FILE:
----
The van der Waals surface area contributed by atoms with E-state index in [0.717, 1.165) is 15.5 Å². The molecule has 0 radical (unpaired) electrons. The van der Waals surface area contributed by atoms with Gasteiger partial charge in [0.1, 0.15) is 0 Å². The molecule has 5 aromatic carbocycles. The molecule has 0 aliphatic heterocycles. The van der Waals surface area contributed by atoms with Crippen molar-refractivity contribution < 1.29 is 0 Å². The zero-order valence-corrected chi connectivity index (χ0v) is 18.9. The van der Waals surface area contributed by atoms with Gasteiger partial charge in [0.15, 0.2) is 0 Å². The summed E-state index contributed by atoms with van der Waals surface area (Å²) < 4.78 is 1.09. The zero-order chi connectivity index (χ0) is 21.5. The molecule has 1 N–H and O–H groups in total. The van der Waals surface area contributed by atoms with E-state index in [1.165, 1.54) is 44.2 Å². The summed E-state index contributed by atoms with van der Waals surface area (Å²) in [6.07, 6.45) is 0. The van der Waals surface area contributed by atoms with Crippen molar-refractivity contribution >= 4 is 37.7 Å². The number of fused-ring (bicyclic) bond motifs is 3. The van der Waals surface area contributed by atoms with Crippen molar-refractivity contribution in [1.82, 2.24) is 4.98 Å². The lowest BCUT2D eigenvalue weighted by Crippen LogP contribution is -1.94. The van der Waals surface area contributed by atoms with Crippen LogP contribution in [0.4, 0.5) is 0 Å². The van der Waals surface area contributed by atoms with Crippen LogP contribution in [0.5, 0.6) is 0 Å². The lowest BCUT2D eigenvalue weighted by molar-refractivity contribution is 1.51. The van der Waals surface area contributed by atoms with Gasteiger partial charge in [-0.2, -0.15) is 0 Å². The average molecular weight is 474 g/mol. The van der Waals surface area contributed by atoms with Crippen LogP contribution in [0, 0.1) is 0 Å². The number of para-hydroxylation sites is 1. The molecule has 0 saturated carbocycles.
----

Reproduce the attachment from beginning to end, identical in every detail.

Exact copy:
The van der Waals surface area contributed by atoms with E-state index in [0.717, 1.165) is 15.5 Å². The molecule has 0 radical (unpaired) electrons. The van der Waals surface area contributed by atoms with Gasteiger partial charge in [0.1, 0.15) is 0 Å². The molecule has 5 aromatic carbocycles. The molecule has 0 aliphatic heterocycles. The van der Waals surface area contributed by atoms with Crippen molar-refractivity contribution < 1.29 is 0 Å². The zero-order valence-corrected chi connectivity index (χ0v) is 18.9. The van der Waals surface area contributed by atoms with Gasteiger partial charge in [0.15, 0.2) is 0 Å². The summed E-state index contributed by atoms with van der Waals surface area (Å²) < 4.78 is 1.09. The zero-order chi connectivity index (χ0) is 21.5. The molecule has 1 N–H and O–H groups in total. The van der Waals surface area contributed by atoms with E-state index in [1.165, 1.54) is 44.2 Å². The summed E-state index contributed by atoms with van der Waals surface area (Å²) in [6.07, 6.45) is 0. The van der Waals surface area contributed by atoms with Crippen molar-refractivity contribution >= 4 is 37.7 Å². The number of fused-ring (bicyclic) bond motifs is 3. The van der Waals surface area contributed by atoms with Crippen molar-refractivity contribution in [1.82, 2.24) is 4.98 Å². The lowest BCUT2D eigenvalue weighted by Crippen LogP contribution is -1.94. The van der Waals surface area contributed by atoms with Crippen LogP contribution in [0.4, 0.5) is 0 Å². The van der Waals surface area contributed by atoms with Crippen LogP contribution in [0.5, 0.6) is 0 Å². The lowest BCUT2D eigenvalue weighted by molar-refractivity contribution is 1.51. The van der Waals surface area contributed by atoms with Gasteiger partial charge in [-0.2, -0.15) is 0 Å². The average molecular weight is 474 g/mol. The van der Waals surface area contributed by atoms with Crippen LogP contribution in [0, 0.1) is 0 Å². The number of para-hydroxylation sites is 1. The molecule has 0 saturated carbocycles.